Private debt fund managers target $124bn

Almost 200 private debt funds are chasing combined commitments of $124 billion, according to PEI research, as managers look to exploit credit opportunities created by banks’ partial retreat from the market.

Private debt is growing fast as an asset class, that much is clear. A raft of funds – 196 to be precise – which will invest in credit instruments are currently on the fundraising trail. Collectively, they are chasing commitments totalling $123.3 billion, according to our in-house research.

The largest fund in the pipeline is a vehicle managed by Shanghai International Group. Its Sailing Capital International Fund, launched in February this year, is targeting 50 billion yuan ($8 billion; €6.1 billion) in commitments and will have the flexibility to invest both debt and equity in corporate deals.

Other substantial funds include Oaktree Capital Management’s latest vehicle, Oaktree Opportunities Fund IX, which is targeting $4.9 billion in commitments. 

Blackstone subsidiary GSO Capital Partners’ GSO Capital Solutions Fund II has a $4 billion target, while Cerberus is chasing $3.8 billion for Cerberus Institutional Partners V. Bain Capital affiliate Sankaty Advisors is seeking $3.5 billion for its fifth credit opportunities fund.

There are sizeable funds focusing on infrastructure and real estate debt too.

Harbourmaster Capital Management is targeting €2 billion for Harbourmaster Infrastructure Debt Fund, while Australia-based Westbourne Capital is targeting A$2 billion ($2.1 billion; €1.6 billion) for an infrastructure debt vehicle targeting opportunities in the Asia-Pacific region.

The Blackstone Group leads a raft of managers raising capital for real estate debt opportunities, eyeing $3 billion for Blackstone Real Estate Debt Strategies. AgFe is seeking to raise a £1 billion ($1.6 billion; €1.2 billion) real estate fund, while Henderson Global Investors, AXA Real Estate, LNR Property, Selene Investment Partners and Torchlight Investors are all also targeting funds of $1 billion or more.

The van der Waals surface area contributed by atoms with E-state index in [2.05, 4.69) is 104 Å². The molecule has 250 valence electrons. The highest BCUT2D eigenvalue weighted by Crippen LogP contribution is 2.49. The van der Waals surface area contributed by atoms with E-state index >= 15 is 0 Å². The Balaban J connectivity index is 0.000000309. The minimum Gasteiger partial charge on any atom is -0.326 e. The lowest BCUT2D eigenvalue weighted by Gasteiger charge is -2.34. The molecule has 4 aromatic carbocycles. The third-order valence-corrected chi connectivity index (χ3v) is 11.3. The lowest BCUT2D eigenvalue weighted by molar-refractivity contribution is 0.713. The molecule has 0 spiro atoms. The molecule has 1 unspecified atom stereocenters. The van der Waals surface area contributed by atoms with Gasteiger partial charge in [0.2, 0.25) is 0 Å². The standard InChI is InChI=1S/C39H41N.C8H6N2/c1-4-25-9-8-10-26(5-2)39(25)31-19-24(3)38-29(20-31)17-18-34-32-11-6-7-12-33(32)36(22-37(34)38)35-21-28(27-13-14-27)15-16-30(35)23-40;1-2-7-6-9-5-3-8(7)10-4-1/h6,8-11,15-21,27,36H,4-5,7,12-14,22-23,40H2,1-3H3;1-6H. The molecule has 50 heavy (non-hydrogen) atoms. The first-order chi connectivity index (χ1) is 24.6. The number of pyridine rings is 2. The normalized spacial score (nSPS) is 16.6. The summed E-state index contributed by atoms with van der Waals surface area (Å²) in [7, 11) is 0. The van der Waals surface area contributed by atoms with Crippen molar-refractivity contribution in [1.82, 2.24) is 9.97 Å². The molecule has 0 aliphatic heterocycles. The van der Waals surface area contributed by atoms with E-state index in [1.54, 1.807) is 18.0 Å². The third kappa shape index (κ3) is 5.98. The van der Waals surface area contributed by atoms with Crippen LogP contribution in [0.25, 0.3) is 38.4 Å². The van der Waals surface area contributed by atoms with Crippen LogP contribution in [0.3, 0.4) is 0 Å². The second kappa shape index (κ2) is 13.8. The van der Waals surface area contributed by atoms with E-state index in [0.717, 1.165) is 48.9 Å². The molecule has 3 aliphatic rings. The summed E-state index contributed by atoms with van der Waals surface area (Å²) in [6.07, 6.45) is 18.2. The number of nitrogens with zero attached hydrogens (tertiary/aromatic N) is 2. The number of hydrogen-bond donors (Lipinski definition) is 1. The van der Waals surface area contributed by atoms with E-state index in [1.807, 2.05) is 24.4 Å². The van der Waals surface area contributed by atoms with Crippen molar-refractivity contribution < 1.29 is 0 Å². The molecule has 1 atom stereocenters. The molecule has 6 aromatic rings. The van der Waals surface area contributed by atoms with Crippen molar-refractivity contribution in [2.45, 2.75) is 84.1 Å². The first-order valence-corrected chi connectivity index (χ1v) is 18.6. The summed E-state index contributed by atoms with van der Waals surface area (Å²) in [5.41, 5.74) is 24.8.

Most importantly, investors seem to be warming to the asset class. The $5.7 billion New Hampshire Retirement System, for example, recently announced a 5 percent allocation to private debt within its alternatives portfolio, which itself has been increased from 10 to 15 percent. And Pennsylvania Public School Employees’ Retirement System committed more than $943 million to private debt funds at its September meeting.

The growth of this discrete asset class is such that we at PEI feel it deserves its own, dedicated publication. So early next year, we’ll be launching Private Debt Investor. We’ll be launching the publication’s website first, followed by a magazine shortly thereafter. We’ll bring the same insight, analysis and expert commentary you’ve come to expect from Private Equity International, PERE and Infrastructure Investor.
 
We believe Private Debt Investor is relevant to all participants in a modern capital structure: from any equity investor requiring debt to make their deal work to anyone providing it; from banks, debt funds and advisors who work on deal structuring and fund formation, to the investors who are increasingly committing capital to this asset class directly. And we will of course track the progress of the aforementioned funds, and their peers, with great interest.

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